You may remember Paul McDermott from our television screens back in the eighties as one of the Doug Anthony All Stars. He’s not as stunningly attractive these days, but with his new bearded look, one could say that he’s still got a certain appeal – to other men with beards, perhaps.
Forty years of entertaining audiences has certainly honed his comedic skills. His self-deprecating style of witty banter had the COVID-distanced crowd in the Rhino Room in stitches. McDermott has always been topical, and the recent trauma of the coronavirus and the recent Australian political landscape gave him plenty of fodder to work with.
Not that the Adelaideans in the room missed out on the sting of his barbs. Like a stern headmaster, he chided us for our seemingly indifference to the horrors unfolding in the outside world. Coming from Sydney, McDermott was aghast to find locals gleefully pressing pedestrian crossing buttons, then licking their fingers afterwards (metaphorically speaking).
The more pointed and angrier that McDermott became, the louder the raucous laughs of approval became. The role of comic can often be to expose uneasy truths in this world, and this is McDermott’s forte. Therein lies his appeal. During the night there were several expressions of love, adoration and sexual favours from the audience. Rather than treating interruptions as something that detracts from the show, McDermott revels in the interchange.
Performing to an audience is the only thing that he knows how to do. The show is both structured, yet chaotic. He revels in the distractions and goes off on so many tangents that he threatens that he may not be able to fit everything in. When leading us through the stages of grief, you don’t want him to get stuck at ‘loss’. Songs about SCOMO, Coronavirus and Pete Evans seem to be made up on the spot with scraps of paper with scrawled notes flying everywhere.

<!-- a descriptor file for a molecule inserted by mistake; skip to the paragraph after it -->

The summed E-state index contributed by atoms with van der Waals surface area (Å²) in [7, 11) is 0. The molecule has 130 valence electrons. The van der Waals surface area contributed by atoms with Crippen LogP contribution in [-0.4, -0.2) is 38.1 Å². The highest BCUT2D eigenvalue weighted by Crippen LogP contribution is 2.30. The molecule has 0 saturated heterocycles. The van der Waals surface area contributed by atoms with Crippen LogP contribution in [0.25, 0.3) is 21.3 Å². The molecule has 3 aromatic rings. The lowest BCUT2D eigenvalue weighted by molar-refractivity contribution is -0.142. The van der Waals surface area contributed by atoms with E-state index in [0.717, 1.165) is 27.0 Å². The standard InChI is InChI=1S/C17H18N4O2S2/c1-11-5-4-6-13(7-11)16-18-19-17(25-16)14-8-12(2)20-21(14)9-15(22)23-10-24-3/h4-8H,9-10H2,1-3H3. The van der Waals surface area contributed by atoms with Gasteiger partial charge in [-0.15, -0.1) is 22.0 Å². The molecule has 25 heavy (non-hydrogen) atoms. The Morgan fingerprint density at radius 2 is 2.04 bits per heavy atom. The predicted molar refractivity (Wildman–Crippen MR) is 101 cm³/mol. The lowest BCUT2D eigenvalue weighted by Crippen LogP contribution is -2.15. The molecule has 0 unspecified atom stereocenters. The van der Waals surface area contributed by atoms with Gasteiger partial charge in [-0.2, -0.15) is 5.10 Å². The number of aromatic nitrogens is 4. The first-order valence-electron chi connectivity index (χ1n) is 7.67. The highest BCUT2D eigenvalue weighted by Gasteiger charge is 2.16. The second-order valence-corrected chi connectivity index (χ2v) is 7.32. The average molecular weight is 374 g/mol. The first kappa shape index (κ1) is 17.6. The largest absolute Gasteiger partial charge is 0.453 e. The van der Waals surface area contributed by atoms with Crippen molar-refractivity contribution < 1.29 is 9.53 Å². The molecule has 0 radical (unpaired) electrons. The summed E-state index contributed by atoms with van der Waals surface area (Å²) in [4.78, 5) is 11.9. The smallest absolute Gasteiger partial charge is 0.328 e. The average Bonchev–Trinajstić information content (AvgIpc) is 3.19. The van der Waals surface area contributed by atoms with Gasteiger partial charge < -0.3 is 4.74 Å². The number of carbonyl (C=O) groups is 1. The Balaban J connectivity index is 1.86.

All too soon it’s time the show to end, but that doesn’t stop him and his plus one, Glenn, moving the show to the street, busker style. I should mention in passing that the plus one style works a treat, as a perfect foil to the madness. Passers-by had to stop and shake their heads to believe what was going on. But in this, hopefully, post-Covid world, scenes such as these will become the new normal again. The pared-down Adelaide Fringe is hope of a brighter future and that is one that will definitely have Paul McDermott and his plus one at front and centre. Chaotic fun at its finest.
FIVE STARS (OUT OF FIVE)
The reviewer attended the performance on 4th March.
Paul McDermott – PLUS ONE plays at the Rhino Room until 13th March.
Tickets available from the Adelaide Fringe Website here